01 May 2014

Follow the Money: The Failure of Corporately Owned Journalism in a Crony Capitalist System

"I have been told by multiple members of the media that JP Morgan Chase has called them and stated that if their media outlet has me on television again, that JP Morgan Chase will pull their advertising from the offending network."

James Koutoulas, Founder of Commodity Customer Coalition and advocate for victims of MF Global

"The crisis blew into public view last November when The New York Times, followed by the Financial Times and others, reported that a big, new enterprise project from Bloomberg, said to have documented an extensive web of corrupt ties between one of China’s wealthiest businessmen and elite politicians, had been spiked at an unusually late stage in the editing process.

The reported spike came after an extensively footnoted version of the story had been fact-checked and pored over by company lawyers, and after members of the reporting team had been praised internally for yet more stellar work. The Times reported that Winkler, in a conference call with reporters, defended the decision not to publish the story by likening the situation to the need for self-censorship by foreign bureaus in Nazi Germany to preserve their ability to continue reporting there.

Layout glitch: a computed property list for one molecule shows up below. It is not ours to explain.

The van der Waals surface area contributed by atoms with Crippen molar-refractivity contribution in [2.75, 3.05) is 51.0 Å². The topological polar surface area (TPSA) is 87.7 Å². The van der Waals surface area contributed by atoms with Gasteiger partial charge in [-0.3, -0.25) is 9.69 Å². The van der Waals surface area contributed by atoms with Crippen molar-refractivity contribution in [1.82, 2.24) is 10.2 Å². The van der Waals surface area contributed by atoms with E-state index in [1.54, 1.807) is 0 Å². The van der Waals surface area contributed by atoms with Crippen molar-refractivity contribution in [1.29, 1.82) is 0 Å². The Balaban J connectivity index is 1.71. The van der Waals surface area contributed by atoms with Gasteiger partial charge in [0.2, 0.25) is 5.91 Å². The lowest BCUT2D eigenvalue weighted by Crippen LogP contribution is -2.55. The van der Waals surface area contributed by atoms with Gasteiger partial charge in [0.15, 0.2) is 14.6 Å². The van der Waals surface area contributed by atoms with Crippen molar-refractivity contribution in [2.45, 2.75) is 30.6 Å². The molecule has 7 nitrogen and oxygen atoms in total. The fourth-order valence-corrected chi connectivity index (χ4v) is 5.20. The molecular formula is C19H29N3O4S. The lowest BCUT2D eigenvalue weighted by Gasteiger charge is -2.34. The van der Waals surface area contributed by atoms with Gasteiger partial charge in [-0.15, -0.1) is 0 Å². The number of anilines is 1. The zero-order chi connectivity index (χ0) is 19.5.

That reasoning was controversial enough, but a Bloomberg executive would later let slip a motive that was even more problematic...The defining moment, however, the one that has dealt the deepest shock to Bloomberg and may affect it for years, was a widely reported speech by the company’s chairman, Peter T. Grauer, who in March said, in effect, that Bloomberg had gotten carried away with its investigative journalism in China to the detriment of its true vocation: selling computerized terminals that provide financial information.

“We have about 50 journalists in the market, primarily writing stories about the local business and economic environment,” Grauer said in answer to a questioner after a speech at the Asia Society in Hong Kong. “You’re all aware that every once in a while we wander a little bit away from that and write stories that we probably may have kind of rethought—should have rethought.”

Howard W. French, Bloomberg's Folly, Columbia Journalism Review, May 1, 2014

Read the entire story here.